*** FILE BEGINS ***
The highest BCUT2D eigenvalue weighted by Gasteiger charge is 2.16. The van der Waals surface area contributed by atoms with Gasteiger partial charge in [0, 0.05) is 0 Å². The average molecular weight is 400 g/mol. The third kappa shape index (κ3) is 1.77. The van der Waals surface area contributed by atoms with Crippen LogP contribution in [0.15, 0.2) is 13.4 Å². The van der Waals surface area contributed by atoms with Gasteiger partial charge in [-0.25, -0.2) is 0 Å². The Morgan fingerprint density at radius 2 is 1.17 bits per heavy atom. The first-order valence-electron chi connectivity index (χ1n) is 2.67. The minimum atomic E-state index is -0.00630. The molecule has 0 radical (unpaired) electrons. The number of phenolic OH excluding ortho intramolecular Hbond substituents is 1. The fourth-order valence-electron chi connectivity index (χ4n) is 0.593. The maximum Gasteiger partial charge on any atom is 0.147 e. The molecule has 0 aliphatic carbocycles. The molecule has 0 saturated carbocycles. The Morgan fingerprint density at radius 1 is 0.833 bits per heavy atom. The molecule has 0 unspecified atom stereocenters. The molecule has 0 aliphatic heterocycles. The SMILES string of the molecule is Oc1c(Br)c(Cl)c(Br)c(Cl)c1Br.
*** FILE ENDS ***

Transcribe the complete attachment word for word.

The highest BCUT2D eigenvalue weighted by Gasteiger charge is 2.16. The van der Waals surface area contributed by atoms with Gasteiger partial charge in [0, 0.05) is 0 Å². The average molecular weight is 400 g/mol. The third kappa shape index (κ3) is 1.77. The van der Waals surface area contributed by atoms with Crippen LogP contribution in [0.15, 0.2) is 13.4 Å². The van der Waals surface area contributed by atoms with Gasteiger partial charge in [-0.25, -0.2) is 0 Å². The Morgan fingerprint density at radius 2 is 1.17 bits per heavy atom. The first-order valence-electron chi connectivity index (χ1n) is 2.67. The minimum atomic E-state index is -0.00630. The molecule has 0 radical (unpaired) electrons. The number of phenolic OH excluding ortho intramolecular Hbond substituents is 1. The fourth-order valence-electron chi connectivity index (χ4n) is 0.593. The maximum Gasteiger partial charge on any atom is 0.147 e. The molecule has 0 aliphatic carbocycles. The molecule has 0 saturated carbocycles. The Morgan fingerprint density at radius 1 is 0.833 bits per heavy atom. The molecule has 0 unspecified atom stereocenters. The molecule has 0 aliphatic heterocycles. The SMILES string of the molecule is Oc1c(Br)c(Cl)c(Br)c(Cl)c1Br.